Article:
FDA Should Continue to Regulate All Cigars to Protect Public Health and Prevent Youth Use

Statement of Matthew L. Myers, President, Campaign for Tobacco-Free Kids
March 23, 2018

WASHINGTON, D.C. – The U.S. Food and Drug Administration today sought input on whether it should revise how it regulates “premium cigars.” We urge the FDA not to revise its 2016 rule (called the deeming rule) that extended its oversight to all previously unregulated tobacco products, including all cigars, and established appropriate regulation of cigars to protect public health and keep kids from using these products.

In its 2016 rule, the FDA rightly rejected the option of exempting premium cigars from its regulatory authority, finding that all cigars increase the risk of disease, are potentially addictive and produce secondhand smoke that can cause disease in non-users. The FDA also carefully considered, and rejected, the claim that patterns of use of so-called premium cigars – such as frequency of use and lack of inhalation – avoid negative health effects. The FDA’s decision followed a multi-year scientific review and public comment process. There is no new evidence to support taking another look at this issue or reversing course.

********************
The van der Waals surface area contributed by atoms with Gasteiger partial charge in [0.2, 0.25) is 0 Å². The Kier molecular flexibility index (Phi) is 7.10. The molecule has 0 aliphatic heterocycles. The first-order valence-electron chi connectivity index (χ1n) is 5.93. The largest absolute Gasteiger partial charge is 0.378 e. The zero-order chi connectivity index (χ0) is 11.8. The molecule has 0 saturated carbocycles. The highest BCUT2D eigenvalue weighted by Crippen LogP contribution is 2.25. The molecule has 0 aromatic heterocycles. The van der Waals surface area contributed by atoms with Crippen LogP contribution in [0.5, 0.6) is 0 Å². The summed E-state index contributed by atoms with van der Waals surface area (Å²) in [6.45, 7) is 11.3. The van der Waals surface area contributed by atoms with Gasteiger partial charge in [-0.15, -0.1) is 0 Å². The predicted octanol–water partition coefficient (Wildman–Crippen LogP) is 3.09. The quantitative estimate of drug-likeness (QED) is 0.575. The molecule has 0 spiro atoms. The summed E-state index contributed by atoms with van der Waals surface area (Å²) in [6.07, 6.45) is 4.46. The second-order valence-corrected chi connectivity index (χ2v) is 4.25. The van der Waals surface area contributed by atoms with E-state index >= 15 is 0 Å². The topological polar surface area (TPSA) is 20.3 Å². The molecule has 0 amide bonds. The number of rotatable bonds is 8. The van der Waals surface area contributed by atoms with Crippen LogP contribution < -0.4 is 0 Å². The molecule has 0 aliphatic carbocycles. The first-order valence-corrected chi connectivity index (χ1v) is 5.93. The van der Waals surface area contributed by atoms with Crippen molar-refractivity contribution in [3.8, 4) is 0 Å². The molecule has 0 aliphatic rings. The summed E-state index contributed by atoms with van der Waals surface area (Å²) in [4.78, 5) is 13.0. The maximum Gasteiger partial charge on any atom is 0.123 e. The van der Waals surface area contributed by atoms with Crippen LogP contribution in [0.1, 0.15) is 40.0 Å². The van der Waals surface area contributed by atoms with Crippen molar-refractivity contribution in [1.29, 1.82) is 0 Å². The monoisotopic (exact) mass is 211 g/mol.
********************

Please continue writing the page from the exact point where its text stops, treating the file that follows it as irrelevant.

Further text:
The FDA must also remember that cigar smoking is not limited to adults. The 2016 National Youth Tobacco Survey found that high school boys now smoke cigars (i.e., large cigars, cigarillos and small cigars) at a slightly higher rate than cigarettes (9.9 percent to 9.1 percent). In addition, cigars are sold in hundreds of flavors, including sweet flavors like “banana smash” and “watermelon” that appeal to kids. Research has found that flavors play a key role in youth use of tobacco products, including cigars. The FDA should be strengthening its rules, including prohibiting the sale of all flavored tobacco products, rather than weakening them.

The FDA must also take into account tobacco manufacturers’ history of modifying their products to avoid public health protections or attain lower tax rates. The FDA should not create another loophole that tobacco companies can exploit to introduce products that appeal to kids or otherwise harm public health.

There is no public health justification for exempting any tobacco product from FDA oversight. Instead, the FDA should move forward with several critical actions to accelerate progress in reducing tobacco use. These include reducing nicotine levels in cigarettes and other combustible tobacco products to minimally or non-addictive levels; banning all flavored tobacco products, including menthol cigarettes; requiring large, graphic health warnings on cigarette packs; and supporting the development of innovative new products to help more smokers quit.